Posted on

Snitker Was A Logical Choice For Braves Manager

No one embodies the spirit and the loyalty of the Atlanta Braves quite like Brian Snitker.

He has been a member of this National League baseball franchise for the last 40 years. Snitker blew into town in 1977 as a minor league catcher and first baseman.

For the next four years, Snitker bounced from one Braves farm team to the other. He played in Kingsport, Tenn., Greenwood, S.C., Kinston, N.C., Savannah, Richmond, Va. and Durham, N.C.

Snitker ate the greasy hamburgers. He slept in the small town motels. Snitker traveled by bus on the minor league baseball circuit while playing for the Braves. In all, Snitker played 236 minor league games in the Braves organization.

He never got his big shot, although Snitker kept on trying and swinging. From 1977 to 1980, Snitker batted .254 in the minor leagues with 112 RBI’s, 31 doubles and three triples. Snitker hit a total of 23 home runs during his minor league stint.

He would never play one game of Major League baseball. But after his minor league playing days were over, Atlanta rewarded Snitker. He went from a player to an instructor, to a coach, to a manager, all in the Braves organization.

Snitker has coached in the minor leagues and the Major Leagues, all with the Braves. Actually, Snitker has been a member of the Braves since the days of Chief Noc-AHoma at Fulton County Stadium.

Through the years, Snitker has gained a world of experience while managing the Durham Bulls, the Greenville Braves, the Myrtle Beach Pelicans and the Mississippi Braves of the Southern League (Double A ball).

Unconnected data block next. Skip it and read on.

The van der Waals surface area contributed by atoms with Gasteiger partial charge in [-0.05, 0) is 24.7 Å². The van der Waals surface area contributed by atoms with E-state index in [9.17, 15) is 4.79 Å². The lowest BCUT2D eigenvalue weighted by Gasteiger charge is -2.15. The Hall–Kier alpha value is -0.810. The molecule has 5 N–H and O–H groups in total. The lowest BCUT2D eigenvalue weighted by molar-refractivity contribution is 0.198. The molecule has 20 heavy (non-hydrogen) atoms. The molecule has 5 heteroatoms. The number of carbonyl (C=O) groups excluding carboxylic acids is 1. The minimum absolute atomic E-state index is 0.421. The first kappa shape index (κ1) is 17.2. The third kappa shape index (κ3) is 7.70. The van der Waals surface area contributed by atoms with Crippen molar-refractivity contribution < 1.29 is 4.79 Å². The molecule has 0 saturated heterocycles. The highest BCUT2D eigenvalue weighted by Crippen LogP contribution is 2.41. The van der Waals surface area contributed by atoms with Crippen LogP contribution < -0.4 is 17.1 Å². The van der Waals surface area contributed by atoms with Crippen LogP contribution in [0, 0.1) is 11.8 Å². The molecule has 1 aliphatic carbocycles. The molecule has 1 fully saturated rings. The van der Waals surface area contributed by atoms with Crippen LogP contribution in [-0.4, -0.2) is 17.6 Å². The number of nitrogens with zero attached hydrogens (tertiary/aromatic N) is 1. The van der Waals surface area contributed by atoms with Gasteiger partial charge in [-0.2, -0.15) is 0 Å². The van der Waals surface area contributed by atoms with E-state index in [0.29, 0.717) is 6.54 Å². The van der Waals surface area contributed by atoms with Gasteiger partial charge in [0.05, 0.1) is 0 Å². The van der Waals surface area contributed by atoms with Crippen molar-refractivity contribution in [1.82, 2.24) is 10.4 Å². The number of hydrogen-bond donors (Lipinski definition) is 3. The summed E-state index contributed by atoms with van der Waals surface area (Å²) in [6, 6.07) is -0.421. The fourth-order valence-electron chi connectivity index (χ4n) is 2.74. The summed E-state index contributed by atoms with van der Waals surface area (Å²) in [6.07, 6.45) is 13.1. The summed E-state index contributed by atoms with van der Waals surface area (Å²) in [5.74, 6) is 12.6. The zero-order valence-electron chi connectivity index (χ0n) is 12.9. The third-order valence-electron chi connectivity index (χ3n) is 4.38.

Snitker, now 61 years old, has also managed some attitudes and baseball talents with the Richmond Braves and the Gwinnett Braves in the International League (Triple A). Snitker comes highly recommended.

He’s a good baseball man. He has convictions and chewing tobacco. He has good baseball sense, and he knows how to handle people. Snitker is a pro. But he wasn’t born with a baseball in his mouth.

He gained his vast knowledge a little at a time. For eight years, Snitker was the Braves third base coach. He was a good conversationalist. He was also good at hand signals.

He knew how to put up the stop sign or send the Braves base runners on their way. Snitker is well versed with dealing with personalities and baseball egos. He also knows how to teach and communicate with the modern day ball player.

And as the Braves bullpen coach, Snitker passed on his knowledge as well as the baseball. Snitker was the Atlanta bullpen coach in 1985, as well as 1988-90. And today, Snitker is the Braves future.

He is the new full time manager with the Braves at the Major League level. Atlanta has a young team with an old manager. But Snitker is young at heart. He has coached and managed many of the Braves players in the minor leagues.

Snitker knows the Braves inside and out. He loves his job and his position in life, which is no longer catcher or on occasion first base. The Braves are expected to excel next season with Snitker making the decisions and tutoring the players.

After guiding the Braves out of some troubled waters while he was the interim manager this season, Snitker was given the Braves reins as of Oct. 11 as the permanent manager. Or as permanent as a Major League manager can be.

Brian Snitker is looking forward to the challenge. The next stop could be the National League playoffs next year for Snitker and the Braves. And that is a long way from playing minor league baseball in Kingsport, Tenn.

Snitker is living the good life – from the dugout to the ball field.

Chris Fernsler Sports Writer